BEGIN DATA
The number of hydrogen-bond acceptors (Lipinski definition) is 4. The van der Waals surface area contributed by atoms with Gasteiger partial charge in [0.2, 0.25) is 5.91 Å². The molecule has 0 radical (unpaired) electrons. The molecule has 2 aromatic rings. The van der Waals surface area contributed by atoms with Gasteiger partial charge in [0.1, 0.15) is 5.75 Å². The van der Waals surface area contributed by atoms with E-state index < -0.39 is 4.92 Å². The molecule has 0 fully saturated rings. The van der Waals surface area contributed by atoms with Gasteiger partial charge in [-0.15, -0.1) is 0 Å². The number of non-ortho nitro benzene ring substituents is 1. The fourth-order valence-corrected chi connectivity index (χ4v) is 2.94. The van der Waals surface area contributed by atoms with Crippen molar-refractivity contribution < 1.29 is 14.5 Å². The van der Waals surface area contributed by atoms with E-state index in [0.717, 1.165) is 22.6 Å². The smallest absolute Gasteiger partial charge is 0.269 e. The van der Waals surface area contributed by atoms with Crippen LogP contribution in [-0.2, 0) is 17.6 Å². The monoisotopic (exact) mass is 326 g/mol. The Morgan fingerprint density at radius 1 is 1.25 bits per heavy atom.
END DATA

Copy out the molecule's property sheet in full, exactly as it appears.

The number of hydrogen-bond acceptors (Lipinski definition) is 4. The van der Waals surface area contributed by atoms with Gasteiger partial charge in [0.2, 0.25) is 5.91 Å². The molecule has 0 radical (unpaired) electrons. The molecule has 2 aromatic rings. The van der Waals surface area contributed by atoms with Gasteiger partial charge in [0.1, 0.15) is 5.75 Å². The van der Waals surface area contributed by atoms with E-state index < -0.39 is 4.92 Å². The molecule has 0 fully saturated rings. The van der Waals surface area contributed by atoms with Gasteiger partial charge in [-0.15, -0.1) is 0 Å². The number of non-ortho nitro benzene ring substituents is 1. The fourth-order valence-corrected chi connectivity index (χ4v) is 2.94. The van der Waals surface area contributed by atoms with Crippen molar-refractivity contribution < 1.29 is 14.5 Å². The van der Waals surface area contributed by atoms with E-state index in [0.717, 1.165) is 22.6 Å². The smallest absolute Gasteiger partial charge is 0.269 e. The van der Waals surface area contributed by atoms with Crippen LogP contribution in [-0.2, 0) is 17.6 Å². The monoisotopic (exact) mass is 326 g/mol. The Morgan fingerprint density at radius 1 is 1.25 bits per heavy atom.